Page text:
FEB 21, 2020 3:13 PM PST

Should You Really be Scared of the Coronavirus?

WRITTEN BY: Annie Lennon

As of February 21st, the death toll for coronavirus reached 2,250, 55,707 currently infected, of which 12,066 (22%) are in a serious or critical condition. Meanwhile, 18,862 have reportedly recovered, meaning that, of current “closed cases”, the disease has an 11% mortality rate. But what does that mean? How scared should we be scared of the virus?

Although statistics are constantly changing, a study looking at 44,672 cases of the disease in China reported between December 31st 2019 and February 11th 2020 found the overall death rate to be just 2.3%. Although perhaps different to current estimations, what was most interesting was the variation in mortality rate between regions and age groups. 

For example, the study noted that the death toll in Hubei province, where the outbreak began, was 2.9%- significantly higher than that in seven other provinces at just 0.4%. Moreover, the study found that the virus was most likely to kill those over 80 years old, with a death rate of 14.8%, while for those between 10 and 39 and 40-49, death rates were at just 0.2% and 0.4% respectively. With 80% of deaths having been in people aged 60 and over, so far, it seems that those most likely to die from the virus already have weakened immune systems and underlying health conditions, making it less deadly, and therefore worrisome, for the general population. 

However, as it’s still very new, researchers don’t quite know how it works, meaning it is difficult to tell exactly how deadly it really is, and how this may change over time as more data emerges on both its short-term and long-term effects, as well as how it may mutate if not handled properly. That said, from early data, researchers have said that that the disease tends to cause milder symptoms in around 82% of cases, with the rest experiencing a variation of more severe conditions including pneumonia, potentially resulting in respiratory failure, liver failure and multi-organ failure.

At this point, it makes sense to compare Wuhan coronavirus to previous global outbreaks, particularly those of other coronaviruses. In doing so, we can see that it’s death toll of just 2.3% is significantly lower than that of Middle East respiratory syndrome (MERS), standing at 34.4%, and that for severe acute respiratory syndrome (SARS) at 14-15%. That said however, both of these viruses were considered considerably less contagious- with each person carrying the virus expected to infect 1 person and 2.9 people respectively, compared to the range for the current coronavirus outbreak, at between 2 and 5.3 people. This means that, although potentially less deadly per se, coronavirus’s ability to spread to more people may be its biggest concern, killing more people by absolute numbers than percentage death tolls.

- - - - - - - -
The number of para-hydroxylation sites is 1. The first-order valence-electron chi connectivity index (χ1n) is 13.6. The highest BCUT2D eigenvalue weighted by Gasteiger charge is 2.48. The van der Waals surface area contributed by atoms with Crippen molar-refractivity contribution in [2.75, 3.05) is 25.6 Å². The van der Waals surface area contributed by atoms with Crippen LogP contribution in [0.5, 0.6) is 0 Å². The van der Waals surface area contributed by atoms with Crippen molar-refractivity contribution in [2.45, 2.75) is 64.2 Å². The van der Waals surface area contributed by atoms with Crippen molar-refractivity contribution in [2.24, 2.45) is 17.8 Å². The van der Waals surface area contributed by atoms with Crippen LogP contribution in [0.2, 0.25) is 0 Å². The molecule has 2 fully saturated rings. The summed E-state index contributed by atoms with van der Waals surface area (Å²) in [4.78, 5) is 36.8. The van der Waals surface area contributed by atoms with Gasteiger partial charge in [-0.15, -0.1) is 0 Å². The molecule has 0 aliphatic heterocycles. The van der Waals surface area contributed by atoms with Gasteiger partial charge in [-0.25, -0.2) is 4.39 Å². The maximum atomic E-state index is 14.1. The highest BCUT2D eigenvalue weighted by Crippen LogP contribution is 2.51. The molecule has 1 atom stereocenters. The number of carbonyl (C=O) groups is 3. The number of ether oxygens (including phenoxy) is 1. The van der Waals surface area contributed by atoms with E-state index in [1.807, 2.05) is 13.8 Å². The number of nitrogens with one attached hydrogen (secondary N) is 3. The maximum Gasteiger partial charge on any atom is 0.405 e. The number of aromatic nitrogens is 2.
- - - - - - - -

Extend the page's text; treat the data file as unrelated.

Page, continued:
Yet, should current estimations from computational models be correct, the coronavirus outbreak should reach its peak by mid-late February 2020. Should this be the case, then of course how deadly the virus is will naturally become less of a concern. If not however, and the virus fails to reach its peak for months to come, then its effects may truly become more deadly in absolute numbers. 

When assessing its potential for deadliness however, narratives on its progression may be just as important to observe than the information available itself. As with anything that may have the potential for disruption, media agencies are quick to cause a furore to stir public opinion, and perhaps exaggerate or over-emphasise certain elements for political advantage, more newspaper sales and more web traffic. And this may have been done in the case of the coronavirus.

For example, whether intentional or not, reports on the virus have spurred anti-China sentiment in Hong Kong, further polarizing an already delicate political situation. Moreover, doubts in Western media over China’s response to the outbreak have created tensions between China and many countries amid a greater context in which China is increasingly becoming a threat to Western hegemony. And of course, there is the common adage that bad news sells more than good news. 

These forces in mind, dismantling political and financial incentives on how information has been spread about the virus is also important in being able to understand how deadly- and how big a risk- it really may be. After all, oftentimes, to meet political and financial objectives, certain elements such as death tolls may be overemphasized, while recovery rates, which are just as important in understanding the virus’s real risk to civilisation, are left in the wayside. 

To conclude, although coronavirus certainly seems deadly in some cases, as most cases tend to be mild in nature, it perhaps doesn’t yet deserve the deadly reputation many media houses maintain. That said, as new data continues to emerge about the virus, to understand how deadly it may be, it is important to remain vigilant on the underlying motivations for information spread and whether its true nature is being sacrificed for underlying political objectives, or even just clickbait. 


 

Sources: Live Science, New Scientist, National Geographic, The Verge, TIME and Technology Networks

 

About the Author
  • Science writer with keen interests in technology and behavioral biology. Her current focus is on the interplay between these fields to create meaningful interactions, applications and environments.
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